Riverview housing plan shows great lack of sensitivity

Tuesday, July 31st, 2007


One of Riverview Hospital’s magnificent trees frames its West Lawn Building. Photograph by : Arlen Redekop, The Province

The definition of a trial balloon is information sent out in order to observe the reaction of an audience. And if that was what Victoria was serving up last week with its shocking plan for 7,000 new homes on the site of the former Riverview psychiatric hospital, it certainly achieved its purpose.

The response, outlined last Friday by B.C.

Housing Minister Rich Coleman, was as strong as it was immediate. “Over my dead body” was the prevailing sentiment reported in the press.

Indeed, the proposal for a mix of private and public housing on the 98-hectare site appears to have struck local leaders like a low blow from Mike Tyson.

“It’s a slap in the face,” said irate Coun. Mae Reid, who heads Coquitlam’s Riverview Task Force.

“I think our residents are going to be quite alarmed,” noted Coquitlam Mayor Maxine Wilson.

And those residents who had hoped for the leafy site — showcasing a global tree collection — to retain its traditional “healing” ambience were clearly reeling.

In fact, one wonders why Coleman would entertain such a controversial scheme without fully canvassing local opinion.

Now, there are good arguments to be made for housing mentally ill people away from the Downtown Eastside drug ghetto — and for getting private developers to help pay for it. But the idea of turning the historic Riverview site into a housing estate seems, well, almost sacrilegious.

Certainly, this is one trial balloon that could have been floated with a great deal more sensitivity.


Only developers benefit from Riverview plan

Plans to turn the Riverview site into a mix of treatment facilities for the mentally ill, along with social and market housing, ignore a couple of realities.

The arboretum holds a world-class collection of rare and beautiful trees, and developing 7,000 housing units on the site will mean we will lose this irreplaceable natural wonder.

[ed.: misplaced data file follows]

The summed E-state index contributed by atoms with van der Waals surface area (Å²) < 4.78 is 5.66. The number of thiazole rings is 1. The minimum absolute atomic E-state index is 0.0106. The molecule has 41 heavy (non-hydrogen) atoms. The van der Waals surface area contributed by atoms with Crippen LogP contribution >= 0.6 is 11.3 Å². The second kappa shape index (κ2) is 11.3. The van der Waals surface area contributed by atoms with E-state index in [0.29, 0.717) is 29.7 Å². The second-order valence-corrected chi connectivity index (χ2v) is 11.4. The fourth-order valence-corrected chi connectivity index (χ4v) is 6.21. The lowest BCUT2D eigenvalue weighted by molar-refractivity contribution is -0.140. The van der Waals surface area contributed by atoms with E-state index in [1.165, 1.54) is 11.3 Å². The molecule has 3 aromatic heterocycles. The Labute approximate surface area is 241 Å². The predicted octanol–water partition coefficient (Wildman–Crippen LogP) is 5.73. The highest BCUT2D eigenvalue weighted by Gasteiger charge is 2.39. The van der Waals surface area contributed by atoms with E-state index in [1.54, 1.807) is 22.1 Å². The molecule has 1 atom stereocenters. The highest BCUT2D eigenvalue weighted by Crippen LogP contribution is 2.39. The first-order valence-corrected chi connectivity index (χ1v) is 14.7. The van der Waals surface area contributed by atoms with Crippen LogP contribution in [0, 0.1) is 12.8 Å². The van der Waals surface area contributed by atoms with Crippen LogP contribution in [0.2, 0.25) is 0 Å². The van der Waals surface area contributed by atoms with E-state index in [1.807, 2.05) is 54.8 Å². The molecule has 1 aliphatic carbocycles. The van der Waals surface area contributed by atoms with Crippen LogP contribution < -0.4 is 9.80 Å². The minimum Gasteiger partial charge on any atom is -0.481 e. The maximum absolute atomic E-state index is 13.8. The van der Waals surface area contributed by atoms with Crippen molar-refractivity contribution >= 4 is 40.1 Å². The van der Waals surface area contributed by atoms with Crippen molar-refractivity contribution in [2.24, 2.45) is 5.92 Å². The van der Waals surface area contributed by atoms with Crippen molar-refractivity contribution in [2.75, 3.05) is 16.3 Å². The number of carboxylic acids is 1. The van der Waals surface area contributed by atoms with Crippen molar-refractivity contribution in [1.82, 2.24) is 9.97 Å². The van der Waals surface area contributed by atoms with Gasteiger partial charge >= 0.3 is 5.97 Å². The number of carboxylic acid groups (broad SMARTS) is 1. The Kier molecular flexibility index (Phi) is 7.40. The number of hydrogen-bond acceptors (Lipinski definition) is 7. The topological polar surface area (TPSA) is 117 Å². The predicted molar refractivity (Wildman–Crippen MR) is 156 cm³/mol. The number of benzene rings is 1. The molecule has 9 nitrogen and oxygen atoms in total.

I can see the developer trying to sell luxury housing next door to facilities for the mentally ill.

Once preliminary approvals are in place and the site has been destroyed, expect a quick round of rezoning applications, because including treatment facilities will not be deemed economically viable.

I heard one government representative interviewed, and I was outraged by her arrogance. Her comment included the phrase: “It’s our land.” It is not your land. It belongs to the people of B.C., and the arboretum should be preserved for our children.

Sam Brownlee, Coquitlam

Great for developers

This Riverview proposal makes no sense, except to a real-estate developer. Riverview is a real estate “opportunity” just waiting to be exploited.

That this announcement focuses on using Riverview for predominantly private housing, with a bone thrown to social housing needs, is not lost on anyone.

Think Woodward’s project.

Riverview has been allowed to systematically go to wreck and ruin as a health-care facility; a process started under the NDP and refined by the Liberals.

Mental-health issues aren’t cured overnight; sometimes they are never cured at all. But in an appropriate facility, like Riverview, they can be properly treated.

For years, such people have been downloaded into “regular” society. Unfortunately, far too many are exploited daily by the same society, while they try to socially integrate. Sheer tragedy! We are bombarded daily with stories of women and men who can’t receive proper or timely treatment.

Meanwhile, Riverview is allowed to sit, wasting away.

Now the government has the audacity, short-sightedness and arrogance to propose it be used for real-estate development.

I guess health care and people’s lives are indeed a commodity of simple currency.

Matthew Stevenson, Coquitlam

Therapeutic sanctuary

B.C. Housing Minister Rich Coleman’s plan for a massive real- estate development is short-sighted. When he talks about thousands of housing units, it is as if he is talking about bare land.

Riverview is the antithesis of bare land. The grounds contain an exceptional collection of mature trees that have been allowed to grow freely to their natural mature size and form.

We need to retain what little green space we have left in the Lower Mainland.

The Tri-City area is already providing housing density in Coquitlam Town Centre, downtown Port Coquitlam and Port Moody’s north side.

The Riverview Horticultural Centre Society will always support the needs of the mentally ill at Riverview, but it is strongly opposed to market housing.

Riverview should be retained as it was originally planned: a therapeutic space and sanctuary for the mentally ill and the public.

Donna Crosby, President, Riverview Horticultural Centre Society

© The Vancouver Province 2007


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